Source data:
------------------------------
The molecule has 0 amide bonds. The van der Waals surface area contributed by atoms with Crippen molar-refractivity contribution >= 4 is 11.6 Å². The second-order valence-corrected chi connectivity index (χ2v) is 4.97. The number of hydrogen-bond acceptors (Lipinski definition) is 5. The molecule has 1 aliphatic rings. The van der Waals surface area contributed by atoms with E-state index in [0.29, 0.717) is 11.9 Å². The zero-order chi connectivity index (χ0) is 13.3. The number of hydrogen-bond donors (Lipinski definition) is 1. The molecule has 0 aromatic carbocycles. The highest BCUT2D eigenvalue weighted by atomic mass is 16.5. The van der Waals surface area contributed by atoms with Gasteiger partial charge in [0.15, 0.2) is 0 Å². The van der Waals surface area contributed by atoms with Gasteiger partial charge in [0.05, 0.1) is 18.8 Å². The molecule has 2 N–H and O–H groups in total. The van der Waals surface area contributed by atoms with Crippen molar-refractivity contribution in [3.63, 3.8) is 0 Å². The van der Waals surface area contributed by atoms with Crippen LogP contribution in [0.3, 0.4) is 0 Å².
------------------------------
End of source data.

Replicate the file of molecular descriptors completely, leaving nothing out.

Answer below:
The molecule has 0 amide bonds. The van der Waals surface area contributed by atoms with Crippen molar-refractivity contribution >= 4 is 11.6 Å². The second-order valence-corrected chi connectivity index (χ2v) is 4.97. The number of hydrogen-bond acceptors (Lipinski definition) is 5. The molecule has 1 aliphatic rings. The van der Waals surface area contributed by atoms with E-state index in [0.29, 0.717) is 11.9 Å². The zero-order chi connectivity index (χ0) is 13.3. The number of hydrogen-bond donors (Lipinski definition) is 1. The molecule has 0 aromatic carbocycles. The highest BCUT2D eigenvalue weighted by atomic mass is 16.5. The van der Waals surface area contributed by atoms with Gasteiger partial charge in [0.15, 0.2) is 0 Å². The van der Waals surface area contributed by atoms with Gasteiger partial charge in [0.05, 0.1) is 18.8 Å². The molecule has 2 N–H and O–H groups in total. The van der Waals surface area contributed by atoms with Crippen molar-refractivity contribution in [3.63, 3.8) is 0 Å². The van der Waals surface area contributed by atoms with Crippen LogP contribution in [0.3, 0.4) is 0 Å².